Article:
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Simple Walnut and Oak picture frame

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Project by Ollie posted 03-04-2010 11:40 AM 1814 views 9 times favorited 9 comments Add to Favorites Watch

Just a picture frame for a friend.
I used a small plank of walnut cut into 4 strips, then cut the oak into 4 smaller strips to form the bead for the glass to rest on.
I glued the oak strips onto the walnut first then let it dry.
This is the first time I have used masking tape to prevent glue getting on the face of the work during glue up. I must say it worked very well and I will do it all the time from now on.
Once the glue dried I cut the pieces to length on the mitre saw.
Though the mitres are close I can never get them perfect which is most annoying so any advice would be appreciated.
I don`t have a picture frame clamp so I glued it up on a flat piece of wood with 2 batons screwed on each end and clamped in the other direction. It worked ok.
Once glued I sanded it, I had to use a little filler because my mitres were out a little, but you cant see it unless you look really close.
Finished in teak oil.

One day I will cut a perfect mitre…....!?

-- Ollie, UK.





9 comments so far

View Sawdust4Blood's profile

Sawdust4Blood

348 posts in 1678 days


#1 posted 03-04-2010 01:33 PM

I really like your frame design. Simple but elegant contrast of woods.

Perfect miters in wide frames have always been a challenge to me because even small errors can leave a gap. For years my answer was to cut the sides slightly over-size then tweak them in with a miter trimmer. Then I upgraded my table saw with an Incra 1000HD miter gauge. Once I completed the initial alignment (only about 30 minutes) and added a zero clearance backer (hardware is included with the 1000HD), I could cut miters in one pass on a table saw using a fine finish blade in a small fraction of the time it took with the miter trimmer.

-- Greg, Severn MD

View kosta's profile

kosta

946 posts in 2011 days


#2 posted 03-04-2010 02:36 PM

looks good man

-- kosta Virginia Beach, VA http://www.kostasworkshop.blogspot.com/

View Cozmo35's profile

Cozmo35

2198 posts in 1692 days


#3 posted 03-04-2010 03:26 PM

Very tight miter joints. It came out really nice. That work bench looks like it has seen a lot of wood!

-- If you don't work, you don't eat!.....Garland, TX

View ScienceNerd's profile

ScienceNerd

24 posts in 1681 days


#4 posted 03-04-2010 04:10 PM

Hi, Ollie… Beautiful frame! The contrast in woods actually made it look like it had an overall bevel at first glance…cool effect.

Though your miters look great to me, here’s an option to take all of the stress out of them (if you have a table saw): http://lumberjocks.com/projects/28019. I made a similar jig—will post soon—that allows for stop blocks and clamping, and it worked great! I just made my first frame last weekend, and the miters turned out much tighter than my skills should ever dictate. :)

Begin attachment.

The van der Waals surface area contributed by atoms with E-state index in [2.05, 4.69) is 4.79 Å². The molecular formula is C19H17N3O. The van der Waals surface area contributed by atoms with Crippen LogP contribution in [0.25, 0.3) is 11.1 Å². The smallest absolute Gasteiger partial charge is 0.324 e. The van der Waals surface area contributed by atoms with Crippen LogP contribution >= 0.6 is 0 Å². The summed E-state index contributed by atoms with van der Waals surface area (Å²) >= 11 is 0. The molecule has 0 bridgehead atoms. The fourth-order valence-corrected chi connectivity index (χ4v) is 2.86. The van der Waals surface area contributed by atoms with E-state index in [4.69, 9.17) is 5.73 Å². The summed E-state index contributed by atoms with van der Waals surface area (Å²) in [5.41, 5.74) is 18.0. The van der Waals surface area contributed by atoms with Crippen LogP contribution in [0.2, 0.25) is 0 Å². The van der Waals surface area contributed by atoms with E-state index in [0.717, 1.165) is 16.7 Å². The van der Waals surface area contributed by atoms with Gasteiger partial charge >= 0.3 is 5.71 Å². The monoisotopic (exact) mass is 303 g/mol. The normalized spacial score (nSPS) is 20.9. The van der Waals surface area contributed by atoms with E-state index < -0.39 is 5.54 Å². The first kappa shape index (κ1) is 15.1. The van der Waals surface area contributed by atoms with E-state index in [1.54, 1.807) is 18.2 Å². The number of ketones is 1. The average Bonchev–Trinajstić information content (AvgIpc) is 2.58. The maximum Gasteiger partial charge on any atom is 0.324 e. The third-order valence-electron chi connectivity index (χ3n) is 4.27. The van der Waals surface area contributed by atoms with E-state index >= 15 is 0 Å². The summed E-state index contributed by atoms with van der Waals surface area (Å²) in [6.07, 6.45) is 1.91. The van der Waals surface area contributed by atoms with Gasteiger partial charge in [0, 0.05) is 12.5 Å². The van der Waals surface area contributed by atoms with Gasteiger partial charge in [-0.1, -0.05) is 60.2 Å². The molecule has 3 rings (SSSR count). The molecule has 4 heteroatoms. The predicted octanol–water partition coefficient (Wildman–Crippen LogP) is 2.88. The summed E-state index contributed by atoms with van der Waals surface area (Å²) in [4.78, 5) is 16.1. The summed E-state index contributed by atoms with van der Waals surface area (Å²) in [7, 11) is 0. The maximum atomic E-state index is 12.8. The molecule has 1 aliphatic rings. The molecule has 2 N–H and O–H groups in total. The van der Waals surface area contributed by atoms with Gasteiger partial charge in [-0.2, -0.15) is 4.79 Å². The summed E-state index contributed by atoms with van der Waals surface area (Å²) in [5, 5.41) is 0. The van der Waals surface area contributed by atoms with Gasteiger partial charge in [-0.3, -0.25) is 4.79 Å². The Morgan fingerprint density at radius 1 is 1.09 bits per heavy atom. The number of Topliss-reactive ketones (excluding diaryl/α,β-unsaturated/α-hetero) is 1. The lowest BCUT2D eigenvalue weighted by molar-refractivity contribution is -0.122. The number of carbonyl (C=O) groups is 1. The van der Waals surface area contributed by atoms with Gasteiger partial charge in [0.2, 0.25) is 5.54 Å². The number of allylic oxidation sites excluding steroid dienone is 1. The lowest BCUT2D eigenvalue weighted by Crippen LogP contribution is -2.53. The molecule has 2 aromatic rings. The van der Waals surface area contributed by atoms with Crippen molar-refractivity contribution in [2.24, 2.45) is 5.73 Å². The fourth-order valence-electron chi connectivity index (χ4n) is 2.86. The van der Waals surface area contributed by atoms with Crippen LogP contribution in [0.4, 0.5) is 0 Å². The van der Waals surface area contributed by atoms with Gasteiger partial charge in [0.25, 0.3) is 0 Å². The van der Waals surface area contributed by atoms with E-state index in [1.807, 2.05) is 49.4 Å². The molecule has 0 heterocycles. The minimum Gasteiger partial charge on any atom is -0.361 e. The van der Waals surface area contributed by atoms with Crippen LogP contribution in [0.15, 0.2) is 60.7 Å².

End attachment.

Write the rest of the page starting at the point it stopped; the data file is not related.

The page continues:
View WistysWoodWorkingWonders's profile

WistysWoodWorkingWonders

11908 posts in 1813 days


#5 posted 03-04-2010 04:33 PM

great looking frame… can’t notice anything wrong with the miters…

-- New Project = New Tool... it's just the way it is, don't fight it... :)

View bigike's profile

bigike

4031 posts in 1945 days


#6 posted 03-04-2010 04:41 PM

very nice job it looks as though it was cut with compound miters.

-- Ike, Big Daddies Woodshop, http://www.icombadaniels@yahoo.com

View Ollie's profile

Ollie

146 posts in 1931 days


#7 posted 03-04-2010 09:03 PM

Thanks for the kind words everyone, much appreciated.
I am now considering making the jig in the link posted by ScienceNerd but I only have a small table saw.. i`ll look into it further.
Ha ha yes cosmo35, that old workmate has seen a lot of work but still going strong.

-- Ollie, UK.

View rduke901's profile

rduke901

5 posts in 1662 days


#8 posted 03-07-2010 06:50 AM

Very nice.

View parkerdude's profile

parkerdude

167 posts in 2108 days


#9 posted 03-07-2010 09:05 PM

Hi Ollie,

Good looking work. I see from your post that you’re in the UK. I learned a lot from UK forums about hand planes and “shooting boards”, they are simpler than you might think to make. They are VERY PRECISE for trimming of both 90 degree and 45 degree edges. Look as this shooting board. This is what I came up with after searching the internet.

http://lumberjocks.com/projects/23908

As for picture frame clamps, check out this clamp that I made from plans I found on the internet. It’s mostly scrap, a few 1/4” holes, 8 bolts, nuts and 16 washers. I use an Irwin Quik clamp to apply pressure to all 4 corners equally. Just make sure everything is flat before you crank up the pressure through that clamp and make sure nothing moves before wakling away. That’s a lesson I won’t soon forget.

http://lumberjocks.com/projects/19082

Keep up the good work and enjoy your craft.

later,

-- dust control

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